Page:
This risk analysis takes into account the availability and prevalence of third party litigation funding, which is regarded as a strong factor in increased group action activity around the globe.

While countries such as the US, Canada and Australia  see the highest activity and most developed securities class action mechanisms, overall, such mechanisms are developing and strengthening around the world.

The Netherlands, Germany, England and Wales have all shown notable development and increased activity in recent years.

4. Bankruptcies and political challenges impact

An increased number of insolvencies could well translate into more D&O claims.

Business insolvencies rose in 2018 by more than 10 per cent year-on-year, owing to a sharp surge of over 60 per cent in China.

In 2019, business failures are set to rise for the third consecutive year by more than 6 per cent year-on-year, with two out of three countries poised to post higher numbers of insolvencies than in 2018.

“Political challenges, including significant elections, Brexit and trade wars, could create the need for risk planning for boards, including revisiting currency strategy, merger and acquisition (M&A) planning and supply chain and sourcing decisions based on tariffs.

“Poor decision-making may also result in claims from stakeholders,” says Williams.

5. Litigation funders spread across the world

All of these mega trends are further fueled by litigation funding now becoming a global investment class, attracting investors hurt by years of low interest rates searching for higher returns.

Litigation funding reduces many of the entrance cost barriers for individuals wanting to seek compensation, although there is much debate around the remuneration model of this business.

Recently, many of the largest litigation funders have set up in Europe.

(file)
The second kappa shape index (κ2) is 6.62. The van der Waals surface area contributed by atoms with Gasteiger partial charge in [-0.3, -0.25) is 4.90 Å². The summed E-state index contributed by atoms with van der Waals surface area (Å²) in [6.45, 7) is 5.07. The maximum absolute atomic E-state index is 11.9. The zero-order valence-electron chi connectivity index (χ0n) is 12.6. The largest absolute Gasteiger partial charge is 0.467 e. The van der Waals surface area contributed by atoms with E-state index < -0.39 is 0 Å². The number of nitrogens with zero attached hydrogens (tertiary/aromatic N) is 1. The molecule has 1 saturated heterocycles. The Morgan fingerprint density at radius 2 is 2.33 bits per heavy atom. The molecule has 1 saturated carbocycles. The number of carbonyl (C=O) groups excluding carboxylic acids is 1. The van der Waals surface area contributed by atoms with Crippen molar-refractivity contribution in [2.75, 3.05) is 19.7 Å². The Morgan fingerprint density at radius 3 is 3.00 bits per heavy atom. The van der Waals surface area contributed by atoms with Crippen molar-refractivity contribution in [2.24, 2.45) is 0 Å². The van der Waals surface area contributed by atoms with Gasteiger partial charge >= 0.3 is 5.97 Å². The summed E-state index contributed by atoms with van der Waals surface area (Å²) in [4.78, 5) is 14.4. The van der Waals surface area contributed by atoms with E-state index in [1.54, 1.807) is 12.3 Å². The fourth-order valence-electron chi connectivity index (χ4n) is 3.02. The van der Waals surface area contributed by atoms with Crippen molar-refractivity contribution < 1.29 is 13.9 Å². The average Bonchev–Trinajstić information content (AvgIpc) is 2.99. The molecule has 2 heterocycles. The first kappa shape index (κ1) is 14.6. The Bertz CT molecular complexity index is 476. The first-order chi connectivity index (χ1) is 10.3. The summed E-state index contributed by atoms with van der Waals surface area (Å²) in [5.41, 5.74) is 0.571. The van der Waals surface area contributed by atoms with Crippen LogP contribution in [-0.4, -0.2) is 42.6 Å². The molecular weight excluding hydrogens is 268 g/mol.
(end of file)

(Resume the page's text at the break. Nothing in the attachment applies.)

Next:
Although the US accounts for roughly 40 per cent of the market, followed by Australia and the UK, other areas are opening up, such as recent authorisations for litigation funding for arbitration cases in Singapore and Hong Kong.

India and parts of the Middle East are predicted to be future hotspots.

The challenging D&O insurance market - and how risk managers can protect themselves

Although it is estimated around US $15bn worth of premiums are collected annually for D&O insurance the profitability of the sector has been challenged in recent years due to increasing competition, growth in the number of lawsuits and rising claims frequency and severity. AGCS has seen double digit growth in the number of claims it has received over the past five years. 

Insurers are facing more legal costs due to increasing activity, as well as more settlements and claims. Another issue is that “event-driven” litigation results in aggregation issues where multiple policies may be triggered.

One event could trigger both D&O and either aviation, environmental, construction, product recall or cyber insurance policy claims, for example. 

“D&O insurance addresses the intrinsic strategic risks of corporations and their senior management, and over the past year the D&O market has seen major change and likely will experience further volatility in 2020,” says Williams.

“One of the best defenses to protect against such volatility is for risk managers and their D&Os to maintain an open dialogue with underwriters and brokers, so that all parties can gain a better understanding of the risk culture and governance within an organisation.”